By Makiko Yamazaki and Mayu Sakoda
TOKYO (Reuters) -Japan’s Toshiba Corp cut its annual earnings estimate after third-quarter profit slumped and its chief operating officer resigned over the inappropriate use of entertainment expenses.
The weak performance and the departure of Goro Yanase come at a time when the scandal-ridden industrial conglomerate is assessing a binding buyout proposal from a consortium led by private equity firm Japan Industrial Partners (JIP).
The sluggish results “would make it hard for a bidder to offer a high price (for a buyout),” said Yoshiharu Izumi, senior equity analyst at SBI Securities.
Hit by weak demand for hard disk drives from data centre customers, Toshiba said quarterly operating profit fell 88% to 5.3 billion yen ($40.4 million), far below the Refinitiv consensus estimate of 37 billion yen.
The industrial conglomerate also took a large charge relating to an old project for its power generation systems business, as well as an appraisal loss on a further drop in printer unit Toshiba Tec Corp’s share prices.
Its profit estimate for the year ending in March was cut by a quarter to 95 billion yen.
Adding to the woes, Kioxia Holdings Corp, a memory chip maker 40.6% owned by Toshiba, slipped to a net loss of 84.6 billion yen in the quarter, due to weak demand for personal computers and smartphones.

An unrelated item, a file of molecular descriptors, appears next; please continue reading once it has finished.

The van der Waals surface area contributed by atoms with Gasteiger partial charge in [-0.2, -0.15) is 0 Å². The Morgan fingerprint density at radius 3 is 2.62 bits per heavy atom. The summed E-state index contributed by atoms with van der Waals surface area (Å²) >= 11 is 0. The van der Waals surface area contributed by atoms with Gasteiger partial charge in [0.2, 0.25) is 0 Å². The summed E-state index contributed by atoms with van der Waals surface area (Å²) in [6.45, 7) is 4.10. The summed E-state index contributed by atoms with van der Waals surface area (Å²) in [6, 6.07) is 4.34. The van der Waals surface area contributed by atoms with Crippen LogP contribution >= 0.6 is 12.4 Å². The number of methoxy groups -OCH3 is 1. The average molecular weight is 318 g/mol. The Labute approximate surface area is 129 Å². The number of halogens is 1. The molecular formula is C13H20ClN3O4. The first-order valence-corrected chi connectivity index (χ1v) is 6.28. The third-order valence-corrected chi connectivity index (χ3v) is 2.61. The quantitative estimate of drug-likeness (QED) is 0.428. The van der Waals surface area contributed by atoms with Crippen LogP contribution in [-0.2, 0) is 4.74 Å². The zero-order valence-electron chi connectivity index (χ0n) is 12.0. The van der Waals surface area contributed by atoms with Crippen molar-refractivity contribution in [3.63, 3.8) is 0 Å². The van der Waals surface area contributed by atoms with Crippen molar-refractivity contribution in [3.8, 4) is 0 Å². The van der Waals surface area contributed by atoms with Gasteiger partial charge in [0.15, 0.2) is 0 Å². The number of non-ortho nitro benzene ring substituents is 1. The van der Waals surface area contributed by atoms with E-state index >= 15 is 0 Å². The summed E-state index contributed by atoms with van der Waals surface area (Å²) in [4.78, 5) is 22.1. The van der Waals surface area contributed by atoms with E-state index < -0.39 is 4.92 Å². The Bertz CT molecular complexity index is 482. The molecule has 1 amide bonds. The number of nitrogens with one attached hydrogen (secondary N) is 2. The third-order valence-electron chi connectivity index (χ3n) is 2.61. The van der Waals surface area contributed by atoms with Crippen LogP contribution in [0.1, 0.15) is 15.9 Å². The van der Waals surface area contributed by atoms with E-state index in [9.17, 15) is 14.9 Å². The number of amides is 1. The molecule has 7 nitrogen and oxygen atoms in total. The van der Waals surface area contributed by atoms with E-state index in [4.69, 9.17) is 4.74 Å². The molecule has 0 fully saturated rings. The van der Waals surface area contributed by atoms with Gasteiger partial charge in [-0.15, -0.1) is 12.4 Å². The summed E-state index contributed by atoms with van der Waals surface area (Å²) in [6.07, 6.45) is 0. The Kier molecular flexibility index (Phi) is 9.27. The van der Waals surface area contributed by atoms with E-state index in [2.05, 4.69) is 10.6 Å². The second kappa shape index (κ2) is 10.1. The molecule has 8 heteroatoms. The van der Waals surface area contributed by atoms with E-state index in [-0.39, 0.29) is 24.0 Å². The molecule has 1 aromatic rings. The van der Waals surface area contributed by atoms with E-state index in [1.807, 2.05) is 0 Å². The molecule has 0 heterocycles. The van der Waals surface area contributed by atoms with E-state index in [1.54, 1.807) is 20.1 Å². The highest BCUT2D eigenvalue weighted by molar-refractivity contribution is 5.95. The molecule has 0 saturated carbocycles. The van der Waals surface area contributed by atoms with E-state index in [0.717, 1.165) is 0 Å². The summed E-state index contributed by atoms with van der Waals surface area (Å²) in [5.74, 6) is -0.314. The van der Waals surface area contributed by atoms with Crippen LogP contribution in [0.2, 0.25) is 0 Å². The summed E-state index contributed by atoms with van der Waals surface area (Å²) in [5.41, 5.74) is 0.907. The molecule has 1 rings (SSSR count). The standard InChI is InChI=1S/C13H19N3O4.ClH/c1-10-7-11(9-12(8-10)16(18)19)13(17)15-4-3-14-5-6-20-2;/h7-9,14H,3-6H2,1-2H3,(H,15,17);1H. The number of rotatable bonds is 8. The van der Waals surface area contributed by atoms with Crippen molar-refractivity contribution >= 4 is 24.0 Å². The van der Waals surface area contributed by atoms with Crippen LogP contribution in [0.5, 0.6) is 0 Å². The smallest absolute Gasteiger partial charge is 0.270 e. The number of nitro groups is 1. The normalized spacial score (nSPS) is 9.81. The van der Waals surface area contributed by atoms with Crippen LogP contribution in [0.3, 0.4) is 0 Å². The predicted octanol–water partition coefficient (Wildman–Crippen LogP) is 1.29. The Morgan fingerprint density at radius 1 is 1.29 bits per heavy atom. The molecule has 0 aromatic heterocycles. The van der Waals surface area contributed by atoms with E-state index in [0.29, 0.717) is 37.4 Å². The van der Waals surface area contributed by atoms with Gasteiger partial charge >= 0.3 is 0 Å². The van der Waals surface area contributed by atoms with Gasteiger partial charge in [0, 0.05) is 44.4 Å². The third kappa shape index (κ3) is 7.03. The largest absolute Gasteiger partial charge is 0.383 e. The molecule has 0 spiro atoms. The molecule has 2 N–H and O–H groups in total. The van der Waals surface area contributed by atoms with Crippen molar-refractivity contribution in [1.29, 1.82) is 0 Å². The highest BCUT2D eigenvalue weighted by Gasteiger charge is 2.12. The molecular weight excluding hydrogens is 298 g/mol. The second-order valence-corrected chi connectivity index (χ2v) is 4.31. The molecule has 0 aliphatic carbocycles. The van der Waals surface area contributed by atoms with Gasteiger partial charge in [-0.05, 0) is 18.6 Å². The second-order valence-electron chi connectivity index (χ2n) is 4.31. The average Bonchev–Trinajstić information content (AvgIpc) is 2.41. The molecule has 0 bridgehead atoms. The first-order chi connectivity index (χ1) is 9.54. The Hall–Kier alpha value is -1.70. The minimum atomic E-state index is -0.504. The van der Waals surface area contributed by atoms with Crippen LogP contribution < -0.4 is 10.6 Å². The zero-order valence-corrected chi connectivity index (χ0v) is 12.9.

Toshiba said Yanase had resigned over the inappropriate use of entertainment expenses in 2019 when he was an executive at a company unit.
Toshiba declined to comment on details of the JIP proposal, but board chairperson Akihiro Watanabe said in a statement it was “important to reach a final conclusion on the strategic alternatives of the company as soon as possible and to start working towards a new stage.”
The JIP consortium submitted its formal proposal last week, after sources said the investors had secured 1.4 trillion yen in loan commitments for their buyout including a commitment line of 200 billion yen for working capital.
The final buyout proposal would also include an equity portion of about 1 trillion yen, the sources said, adding that many details of the potential deal have to yet to be fixed.
A buyout, if successful, would draw a line under years of upheaval for the industrial conglomerate ranging from accounting scandals, heavy losses, corporate governance concerns as well as friction with activist investors that led to a strategic review.
($1 = 131.8800 yen)
(Reporting by Makiko Yamazaki; Editing by Edwina Gibbs and Mike Harrison)